So last week I was really craving something a bit different, yet something that wasn’t so wild that it stopped being appealing to me! As usual, I relied on Google for some inspiration and I was pointed towards Penang. Penang offers a Malaysian cuisine, which is quite similar to other East Asian restaurants I’ve enjoyed such as Cocochan, but Penang serves the signature Malaysian dishes you aren’t likely to have tried elsewhere that also serves halal food. So my friend ND and I went to Westfield London, which aside from having plenty of shops, also houses a wealth of fat options to feast upon, like the mini pancakes from Dunkers Co., crepes and fresh doughnuts to name a few; what more could you ask for?! It became quite depressing knowing that you can’t physically devour all of these things without spoiling your appetite for dinner, so we had to settle for some Original Glazed doughnuts from Krispy Kreme after our meal.
But anyway, enough day dreaming about mini pancakes! Penang has a very casual and relaxed environment. The restaurant was slightly busy, but we were seated straight away. Having had a look at the menu online, which we later found is slightly outdated btw, we knew what we wanted and were served very quickly.
Virgin Mojito (£3.50)
For drinks we both opted for the virgin mojito. Very refreshing, but we both agreed it was slightly too minty. The really strong aftertaste took away the fresh, lime flavour.
I’ve only had a mojito mocktail from one other restaurant – Al Souk in Gants Hill, whose Mojito I found to be a lot better than Penang’s. Perhaps it should have been a bit sweeter!
Kambing Lamb Satay (£8.00)
Four delicious skewers of chewy, lamb pieces full of flavour, the satay was hands down Penang’s best dish of the ones we chose. The lamb chunks were covered in a delicious seasoning and came with some peanut sauce, which wasn’t like peanut butter as I imagined it to be. The sauce was a bit disappointing so the lamb definitely tasted great on its own.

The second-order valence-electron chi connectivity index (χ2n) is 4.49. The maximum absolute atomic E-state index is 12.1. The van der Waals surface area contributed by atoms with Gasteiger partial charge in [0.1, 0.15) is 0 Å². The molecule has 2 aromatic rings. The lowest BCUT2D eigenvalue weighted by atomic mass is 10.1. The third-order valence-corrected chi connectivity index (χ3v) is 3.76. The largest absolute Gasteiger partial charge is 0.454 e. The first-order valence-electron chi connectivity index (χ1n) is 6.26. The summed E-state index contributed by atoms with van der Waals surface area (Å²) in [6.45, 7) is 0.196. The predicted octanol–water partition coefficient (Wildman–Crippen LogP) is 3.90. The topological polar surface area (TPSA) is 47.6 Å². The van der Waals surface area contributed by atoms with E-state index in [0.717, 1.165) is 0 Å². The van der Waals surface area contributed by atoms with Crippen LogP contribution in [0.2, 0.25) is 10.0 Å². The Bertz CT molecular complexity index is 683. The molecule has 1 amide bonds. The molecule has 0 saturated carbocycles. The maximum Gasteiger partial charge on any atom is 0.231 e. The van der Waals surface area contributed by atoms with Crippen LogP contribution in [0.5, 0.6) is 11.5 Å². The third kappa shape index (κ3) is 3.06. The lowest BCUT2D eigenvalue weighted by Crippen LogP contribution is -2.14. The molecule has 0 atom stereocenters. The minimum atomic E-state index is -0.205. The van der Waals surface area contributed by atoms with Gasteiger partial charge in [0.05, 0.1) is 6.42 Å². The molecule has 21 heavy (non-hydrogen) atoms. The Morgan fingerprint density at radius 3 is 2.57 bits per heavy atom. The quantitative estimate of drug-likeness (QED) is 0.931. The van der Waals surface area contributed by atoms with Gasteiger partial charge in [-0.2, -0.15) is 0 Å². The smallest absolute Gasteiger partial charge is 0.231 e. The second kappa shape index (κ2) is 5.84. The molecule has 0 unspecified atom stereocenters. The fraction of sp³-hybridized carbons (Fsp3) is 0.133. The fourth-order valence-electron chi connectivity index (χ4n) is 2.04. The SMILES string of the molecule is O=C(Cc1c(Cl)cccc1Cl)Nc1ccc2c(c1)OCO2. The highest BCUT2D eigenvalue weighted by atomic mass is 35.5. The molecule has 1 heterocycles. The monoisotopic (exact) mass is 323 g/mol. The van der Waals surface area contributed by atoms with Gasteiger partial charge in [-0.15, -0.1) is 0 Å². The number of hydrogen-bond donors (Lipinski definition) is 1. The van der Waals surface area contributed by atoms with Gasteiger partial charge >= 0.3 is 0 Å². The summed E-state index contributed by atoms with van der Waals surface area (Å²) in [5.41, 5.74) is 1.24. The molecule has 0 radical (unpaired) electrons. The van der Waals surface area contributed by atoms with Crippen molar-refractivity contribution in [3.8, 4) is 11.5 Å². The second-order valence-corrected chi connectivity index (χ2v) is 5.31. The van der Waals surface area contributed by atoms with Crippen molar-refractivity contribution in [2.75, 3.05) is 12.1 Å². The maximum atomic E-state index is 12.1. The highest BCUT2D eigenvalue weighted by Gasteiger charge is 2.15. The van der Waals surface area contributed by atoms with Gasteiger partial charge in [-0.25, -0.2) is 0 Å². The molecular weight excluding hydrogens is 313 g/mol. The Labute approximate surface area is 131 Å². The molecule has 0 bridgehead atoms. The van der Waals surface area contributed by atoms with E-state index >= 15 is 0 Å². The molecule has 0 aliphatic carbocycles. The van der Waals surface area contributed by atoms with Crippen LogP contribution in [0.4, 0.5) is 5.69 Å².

Ayam Chicken Gyoza (£6.50)
I love gyoza; chicken or prawn, I always love ordering some variation of the dish. The soft, doughy texture on one side and the slightly crispy pan fried texture on the other, all sandwiching some meat makes me drool!!
Penang’s chicken gyoza was impressive. It’s a dish that can sometimes taste a tad bland because of the dough, but the chicken and vegetables inside combined to create a nice flavour. The sweet chilli and ginger soy sauce (made in-house by Penang), served alongside the gyoza, made the difference and this dish didn’t last that long!
Prawn Spring Roll (£6.50)
We were looking forward to prawn gyoza after seeing it on the online menu, but sadly the menu is outdated and the gyoza is no longer available, so instead we got the prawn spring rolls.
The rolls were a bit bland and the shell was crisp as you’d expect, but the prawn chunks themselves weren’t as flavoursome as the other dishes. The sauce didn’t do much to add to that either.
Itik Spring Roll (£5.95)
We also got duck spring rolls and I didn’t realise there were meant to be vegetables inside too, until I was writing this review.
I was hoping to find that lovely chewy and crispy texture of duck inside, but with the added vegetables it was a bit gooey and a slight let down when I bit into the spring roll.
Nasi Goreng Belachan (£6.50)
I was really looking forward to this classic Malaysian dish and it was impressive, but not quite amazing. We went for the chicken variation and unfortunately the chicken pieces tasted a bit dry and bland among all the other ingredients such as the Chinese cabbage, carrots, spring onions and so on, which all worked really well together. The chicken could’ve done with some more flavour, but I’d still highly recommend this dish.
As soon as we were seated I noticed a lot of our fellow diners were Malaysian and I’ve always thought as a rule of thumb that if a restaurant is busy with natives (who would obviously have great taste for their own food) it must be good. Whether that is Turkish people in a Turkish restaurant or Indians at an Indian. And I don’t think Penang was an exception to that rule. The service was fast and the food overall was very satisfying.
Another point to mention is that at many restaurants offering dim sum, dishes are served in portions of 3. Penang serve dim sum, and spring rolls alike all in portions of at least 4. The total bill came to just under £40 including service, and while I wouldn’t say £20 per head is something to shout about in terms of value, you get a bit more for what you pay compared to other Far East cuisines in London, such as Cocochan.
ND and I both left impressed by Penang. Their food wasn’t jaw-droppingly good, but easily tasty enough to say I will definitely be returning. (Not just for Dunkers Co. mini pancakes!)
Address: Penang Unit 1032 Southern Terrace, Westfield White City, London, W12 7GA
Telephone: 020 8811 1474
Closest Station: Shephard’s Bush Station
Halal status verified